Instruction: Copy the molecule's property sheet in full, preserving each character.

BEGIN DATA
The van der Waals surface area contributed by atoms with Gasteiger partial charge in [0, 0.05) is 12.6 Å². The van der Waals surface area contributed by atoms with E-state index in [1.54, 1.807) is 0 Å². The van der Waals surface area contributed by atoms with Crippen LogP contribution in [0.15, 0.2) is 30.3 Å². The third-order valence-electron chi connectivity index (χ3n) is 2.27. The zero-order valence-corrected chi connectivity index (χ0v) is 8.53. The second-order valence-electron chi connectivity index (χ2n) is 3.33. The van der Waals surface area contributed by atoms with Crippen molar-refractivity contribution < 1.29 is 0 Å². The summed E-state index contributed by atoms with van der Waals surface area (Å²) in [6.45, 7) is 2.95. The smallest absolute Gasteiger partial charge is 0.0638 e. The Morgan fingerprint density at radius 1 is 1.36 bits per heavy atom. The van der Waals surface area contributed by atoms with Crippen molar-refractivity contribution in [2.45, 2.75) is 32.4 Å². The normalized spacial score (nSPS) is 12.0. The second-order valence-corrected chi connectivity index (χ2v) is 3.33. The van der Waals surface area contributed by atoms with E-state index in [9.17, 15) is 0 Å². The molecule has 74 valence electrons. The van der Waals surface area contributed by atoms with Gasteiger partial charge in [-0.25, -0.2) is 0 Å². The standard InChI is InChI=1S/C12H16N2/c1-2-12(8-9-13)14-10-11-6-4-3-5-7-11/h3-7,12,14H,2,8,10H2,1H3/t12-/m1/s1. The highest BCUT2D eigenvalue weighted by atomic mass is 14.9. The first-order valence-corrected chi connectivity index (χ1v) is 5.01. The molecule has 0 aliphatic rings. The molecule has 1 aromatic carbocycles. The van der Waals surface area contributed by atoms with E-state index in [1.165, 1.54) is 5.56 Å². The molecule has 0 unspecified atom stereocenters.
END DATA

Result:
The van der Waals surface area contributed by atoms with Gasteiger partial charge in [0, 0.05) is 12.6 Å². The van der Waals surface area contributed by atoms with E-state index in [1.54, 1.807) is 0 Å². The van der Waals surface area contributed by atoms with Crippen LogP contribution in [0.15, 0.2) is 30.3 Å². The third-order valence-electron chi connectivity index (χ3n) is 2.27. The zero-order valence-corrected chi connectivity index (χ0v) is 8.53. The second-order valence-electron chi connectivity index (χ2n) is 3.33. The van der Waals surface area contributed by atoms with Crippen molar-refractivity contribution < 1.29 is 0 Å². The summed E-state index contributed by atoms with van der Waals surface area (Å²) in [6.45, 7) is 2.95. The smallest absolute Gasteiger partial charge is 0.0638 e. The Morgan fingerprint density at radius 1 is 1.36 bits per heavy atom. The van der Waals surface area contributed by atoms with Crippen molar-refractivity contribution in [2.45, 2.75) is 32.4 Å². The normalized spacial score (nSPS) is 12.0. The second-order valence-corrected chi connectivity index (χ2v) is 3.33. The van der Waals surface area contributed by atoms with E-state index in [9.17, 15) is 0 Å². The molecule has 74 valence electrons. The van der Waals surface area contributed by atoms with Gasteiger partial charge in [-0.25, -0.2) is 0 Å². The standard InChI is InChI=1S/C12H16N2/c1-2-12(8-9-13)14-10-11-6-4-3-5-7-11/h3-7,12,14H,2,8,10H2,1H3/t12-/m1/s1. The highest BCUT2D eigenvalue weighted by atomic mass is 14.9. The first-order valence-corrected chi connectivity index (χ1v) is 5.01. The molecule has 0 aliphatic rings. The molecule has 1 aromatic carbocycles. The van der Waals surface area contributed by atoms with E-state index in [1.165, 1.54) is 5.56 Å². The molecule has 0 unspecified atom stereocenters.